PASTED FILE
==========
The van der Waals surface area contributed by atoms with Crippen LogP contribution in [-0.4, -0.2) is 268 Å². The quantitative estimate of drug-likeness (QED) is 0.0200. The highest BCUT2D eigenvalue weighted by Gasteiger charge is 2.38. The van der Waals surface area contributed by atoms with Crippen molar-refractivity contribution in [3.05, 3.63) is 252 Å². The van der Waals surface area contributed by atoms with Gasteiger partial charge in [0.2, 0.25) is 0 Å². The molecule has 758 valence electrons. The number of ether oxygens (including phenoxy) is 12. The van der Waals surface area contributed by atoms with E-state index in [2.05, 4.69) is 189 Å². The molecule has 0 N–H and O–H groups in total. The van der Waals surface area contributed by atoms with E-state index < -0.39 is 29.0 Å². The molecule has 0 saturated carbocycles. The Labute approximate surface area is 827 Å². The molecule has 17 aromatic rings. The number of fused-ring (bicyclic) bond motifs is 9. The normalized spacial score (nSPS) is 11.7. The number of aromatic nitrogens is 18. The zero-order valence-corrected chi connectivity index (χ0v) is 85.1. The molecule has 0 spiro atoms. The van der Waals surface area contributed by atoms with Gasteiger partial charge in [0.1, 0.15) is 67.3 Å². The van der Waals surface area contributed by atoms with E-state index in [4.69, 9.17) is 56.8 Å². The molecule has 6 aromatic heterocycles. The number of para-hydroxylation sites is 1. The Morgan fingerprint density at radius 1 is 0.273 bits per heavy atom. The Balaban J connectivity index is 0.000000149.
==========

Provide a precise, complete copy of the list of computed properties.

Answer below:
The van der Waals surface area contributed by atoms with Crippen LogP contribution in [-0.4, -0.2) is 268 Å². The quantitative estimate of drug-likeness (QED) is 0.0200. The highest BCUT2D eigenvalue weighted by Gasteiger charge is 2.38. The van der Waals surface area contributed by atoms with Crippen molar-refractivity contribution in [3.05, 3.63) is 252 Å². The van der Waals surface area contributed by atoms with Gasteiger partial charge in [0.2, 0.25) is 0 Å². The molecule has 758 valence electrons. The number of ether oxygens (including phenoxy) is 12. The van der Waals surface area contributed by atoms with E-state index in [2.05, 4.69) is 189 Å². The molecule has 0 N–H and O–H groups in total. The van der Waals surface area contributed by atoms with E-state index < -0.39 is 29.0 Å². The molecule has 0 saturated carbocycles. The Labute approximate surface area is 827 Å². The molecule has 17 aromatic rings. The number of fused-ring (bicyclic) bond motifs is 9. The normalized spacial score (nSPS) is 11.7. The number of aromatic nitrogens is 18. The zero-order valence-corrected chi connectivity index (χ0v) is 85.1. The molecule has 0 spiro atoms. The van der Waals surface area contributed by atoms with Gasteiger partial charge in [0.1, 0.15) is 67.3 Å². The van der Waals surface area contributed by atoms with E-state index in [4.69, 9.17) is 56.8 Å². The molecule has 6 aromatic heterocycles. The number of para-hydroxylation sites is 1. The Morgan fingerprint density at radius 1 is 0.273 bits per heavy atom. The Balaban J connectivity index is 0.000000149.